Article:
Yet Klavan’s is a story of a thoroughly secular man, one who attends college just as postmodernism is coming fully into academic vogue and who knows the world of flesh and money and temptation better than most. He spends his life immersed in secular culture; his touchstones are not obscure. They range from Carole King songs to Raymond Chandler novels, from Faulkner to Shakespeare, Dostoevsky to the Bible, Bar Mitzvahs to baptisms; they include the hunger for experience that puts young men on the American road and the uncanny capacity of baseball to throw out metaphors to those same men, older now, when they need them most.

One of Klavan’s writing lodestars not mentioned at length here is William Wordsworth, whom he has written about for City Journal (where he is a contributing editor and I am the managing editor). Wordsworth subtitled his epic The Prelude “the growth of a poet’s mind.” That description is apt for The Great Good Thing as well, which chronicles an intellectual as well as spiritual journey, especially in the chapter called “A Mental Traveler,” in which Klavan conducts a virtual Chautauqua for Western literature and philosophy. He had been a talented but utterly indifferent student, and it is only after he leaves college that he understands what an education really means: “To escape from the little island of the living. To know what thinking men and women have felt and seen and imagined though all the ages of the world. To meet my natural companions among the mighty dead. To walk with them in conversation. To know myself in them, through them. Because they are what we’ve become.” Klavan’s transition from secular man to man of faith is the twin of his earlier transition from cynical intellectual to cherisher of the Western canon. He learns to disdain the bitter if high-flown emptiness of the postmodern project. Anyone who has seen his astute and often hilarious YouTube videos can attest that he knows this enemy chapter and verse.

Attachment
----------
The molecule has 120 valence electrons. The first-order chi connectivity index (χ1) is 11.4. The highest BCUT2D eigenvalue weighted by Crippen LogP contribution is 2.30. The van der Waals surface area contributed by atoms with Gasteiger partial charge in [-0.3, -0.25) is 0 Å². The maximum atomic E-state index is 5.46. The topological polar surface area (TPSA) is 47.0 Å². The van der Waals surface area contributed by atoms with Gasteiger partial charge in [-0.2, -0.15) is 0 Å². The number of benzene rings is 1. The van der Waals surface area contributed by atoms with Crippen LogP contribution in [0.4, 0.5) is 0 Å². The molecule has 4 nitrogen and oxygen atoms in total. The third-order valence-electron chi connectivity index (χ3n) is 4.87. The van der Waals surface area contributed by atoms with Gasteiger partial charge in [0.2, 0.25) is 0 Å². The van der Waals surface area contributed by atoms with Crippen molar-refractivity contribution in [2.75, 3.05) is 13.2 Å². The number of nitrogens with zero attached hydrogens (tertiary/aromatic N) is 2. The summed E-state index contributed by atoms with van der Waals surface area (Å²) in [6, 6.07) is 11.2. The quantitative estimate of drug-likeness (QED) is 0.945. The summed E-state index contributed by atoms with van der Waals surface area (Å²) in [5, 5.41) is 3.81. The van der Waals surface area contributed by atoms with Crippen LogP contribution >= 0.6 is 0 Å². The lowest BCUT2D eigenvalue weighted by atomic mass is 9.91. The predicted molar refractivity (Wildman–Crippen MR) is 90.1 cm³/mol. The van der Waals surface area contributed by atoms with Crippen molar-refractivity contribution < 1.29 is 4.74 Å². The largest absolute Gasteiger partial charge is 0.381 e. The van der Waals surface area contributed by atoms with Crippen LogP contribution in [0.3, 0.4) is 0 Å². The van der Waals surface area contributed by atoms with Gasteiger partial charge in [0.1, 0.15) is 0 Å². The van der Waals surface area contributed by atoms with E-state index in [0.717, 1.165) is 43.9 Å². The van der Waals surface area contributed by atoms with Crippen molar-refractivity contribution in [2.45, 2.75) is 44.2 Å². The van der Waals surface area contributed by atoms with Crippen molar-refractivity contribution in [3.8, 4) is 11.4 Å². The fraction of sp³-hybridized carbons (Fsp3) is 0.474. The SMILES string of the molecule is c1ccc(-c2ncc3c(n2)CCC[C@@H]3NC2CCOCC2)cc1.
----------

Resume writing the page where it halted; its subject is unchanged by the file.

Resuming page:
But for one mystical experience, Klavan travels a road to Damascus free of lightning bolts, coming to faith largely through the language of reason. Freudian therapy even plays a crucial role in moving him along. “It was only when I felt certain that my inner life was healthy and my understanding was sound that I could begin to accept what experience and logic had been leading me to believe,” he writes. “For others, I know it was Christ who led them to joy. For me, it was joy that led me to Christ.”

The mystery of any life’s turnaround is not the results that come from the effort, but the inner light that first prompts the effort. Klavan’s struggle is universal, but his capacities of intelligence, imagination, and will are rare. Even among writers, Klavan’s mission to write four hours a day, every day—which he still does, on old advice from Raymond Chandler—is remarkable, as are the efforts he describes to read the Great Books, even in periods of his life when this required sleeping only a few hours a night. Such willful purpose, such profound engagement with the days and hours, will arouse in some readers the pledge to do better, to spend our own days and hours more wisely; maybe we’ll harvest wisdom or maybe mere efficiency, but we’ll be different for the work, so long as the work continues. Such resolutions often founder, though, on the realization that we remain our same limited selves. Still, The Great Good Thing is the kind of book that sends readers reaching for the light. Whether it’s the light that dwells within us or the light that shines in the darkness—and whether it can be named—are questions all of us have to answer. Even postmodernists.

Paul Beston is managing editor of City Journal.